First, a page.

Treveor Jones, 44, came to Nebraska from Kentucky, where he was director of historical resources at the Kentucky Historical Society in Frankfort. He replaced Michael Smith, who retired last summer after a decade leading the Nebraska State Historical Society.
The Bone Creek Museum of Agrarian Art is accepting artist submissions until Feb. 25 for the exhibition “150 Artists, 150 Artworks, 150 Years of Nebraska in Miniature.”
"Celebrate the State: 150" is more than just a theme. The State Fair has received a special designation from the Nebraska Sesquicentennial Commission to become an official event of Nebraska’s 150 celebration, fair officials said.
The issue of Nebraska statehood was part of a bitter battle between President Andrew Johnson and Congress over the conditions by which former Confederate states would be restored to full participation in the Union.
Homestead National Monument in Beatrice, Nebraska, will hold a Nebraska 150 Film Festival to celebrate the 150th anniversary of Nebraska statehood.
The collectibles are available in a 1-ounce silver medallion with select 24-karat gold plating for $250, a 1-ounce silver medallion for $150, and a collector’s pack of five bronze medallions for $100.
Nebraskans are invited to participate in the state’s 150th anniversary of statehood by going online.
The opening exhibit of 93 photographs selected as winners in a competition sponsored by the Hildegard Center for the Arts in Lincoln will be Jan. 6 at the Great Plains Art Museum, 1155 Q St. The event is scheduled from 5 to 7 p.m.
Two hearts have already been placed in downtown Lincoln to raise the project’s public visibility and to inspire sponsors to step up before the opportunity vanishes. The deadline is Jan. 15.
Palisade is a village in Hitchcock County in southwestern Nebraska. If you drive down Main Street, you’ll see state historical marker 451. Stop and read the information, and you’ll find something interesting.
Revenue has provided $32,000 in grants for events, programs and projects across the state next year.
Nebraska became a state March 1, 1867, and plans are well underway for kickoff ceremonies and festivities at the State Capitol on Statehood Day next year.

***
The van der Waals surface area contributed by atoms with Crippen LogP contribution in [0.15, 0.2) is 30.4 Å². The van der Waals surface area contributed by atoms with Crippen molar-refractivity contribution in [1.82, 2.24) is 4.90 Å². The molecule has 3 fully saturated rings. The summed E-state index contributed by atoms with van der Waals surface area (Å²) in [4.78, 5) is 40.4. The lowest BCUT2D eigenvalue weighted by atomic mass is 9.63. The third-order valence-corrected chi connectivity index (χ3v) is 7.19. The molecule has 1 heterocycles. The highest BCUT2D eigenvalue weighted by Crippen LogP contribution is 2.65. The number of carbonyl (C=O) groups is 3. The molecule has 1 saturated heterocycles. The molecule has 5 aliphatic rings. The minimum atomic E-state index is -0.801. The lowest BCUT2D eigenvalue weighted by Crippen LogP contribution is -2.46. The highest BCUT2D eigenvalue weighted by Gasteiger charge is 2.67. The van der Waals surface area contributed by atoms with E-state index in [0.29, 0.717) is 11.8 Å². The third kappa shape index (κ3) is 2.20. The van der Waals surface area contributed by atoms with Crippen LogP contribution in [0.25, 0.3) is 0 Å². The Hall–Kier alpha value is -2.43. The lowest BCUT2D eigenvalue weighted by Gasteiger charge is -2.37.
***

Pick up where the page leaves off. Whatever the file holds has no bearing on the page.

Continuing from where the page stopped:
See the beauty of Nebraska and celebrate the state's 150th anniversary at the same time.
Central City native and internationally known painter Todd Williams has put all 93 Nebraska counties on canvas for a statewide exhibition during Nebraska’s sesquicentennial celebration next year.
KEARNEY, Neb. — Jeff Searcy considers Nebraska’s sesquicentennial as a special event, not to be missed.
The Nebraska Sesquicentennial Commission is planning events across the state to highlight Nebraska’s history and improve the lives of Nebraskans, Gov. Pete Ricketts and first lady Suzanne Shore announced Monday at the State Capitol.
It’s probably fitting that a fight over taxes nearly kept Nebraska from becoming a state.
“I think it’s a beautiful logo,” Gov. Pete Ricketts said. “I think it does a great job of representing Nebraska and I’m very excited to see this all over the state as people start celebrating our 150th anniversary of statehood.”
All events in Rotunda unless otherwise indicated
9:30-10:30 a.m.: First-Day-of-Issue Nebraska Statehood stamp dedication ceremony
10:30 a.m.: Willa Cather portrayed by Betty Jean Steinshouer
11:10 a.m.: Lincoln’s Scott Middle School Select Choir, directed by Paul Eschliman
11:25 a.m.: Chief Standing Bear portrayed by Taylor Keen
12:05 p.m.: Waverly High School Singers, directed by Rachel Kornfield
12:20 p.m.: Buffalo Bill Cody portrayed by Terry Lane
1 p.m.: Millard North High School Symphony Chamber Orchestra, directed by Debbie Martinez
1:15-1:45 p.m.: Pony Express delivery, west side of Capitol
2-3 p.m.: Official Statehood Day Ceremony, Legislative Chamber and Rotunda (seating first come, first served; overflow in Warner Chamber)
Remarks by Gov. Pete Ricketts, Chief Justice Mike Heavican and Speaker of the Legislature Jim Scheer. Hannah Huston will sing “The Star-Spangled Banner’’ and “America the Beautiful.’’ Reading of “Nebraska: A Treasured State’’ by State Poet Twyla Hansen. Secretary of State John Gale will read the original statehood proclamation. Singing by Lincoln’s Everett Elementary Chorus and the Waverly Singers Octet
NEBRASKA: 150 YEARS TOLD THROUGH 93 COUNTIES
The World-Herald’s David Hendee brings the state’s history to life in the book “Nebraska: 150 Years Told Through 93 Counties.” The counties have served as the building blocks for Nebraska, and Hendee weaves their stories into a tapestry of Nebraska’s people, places and events. Order the 196-page hardcover book online at owhstore.com or by phone at 402-444-1014. The cost is $29.95.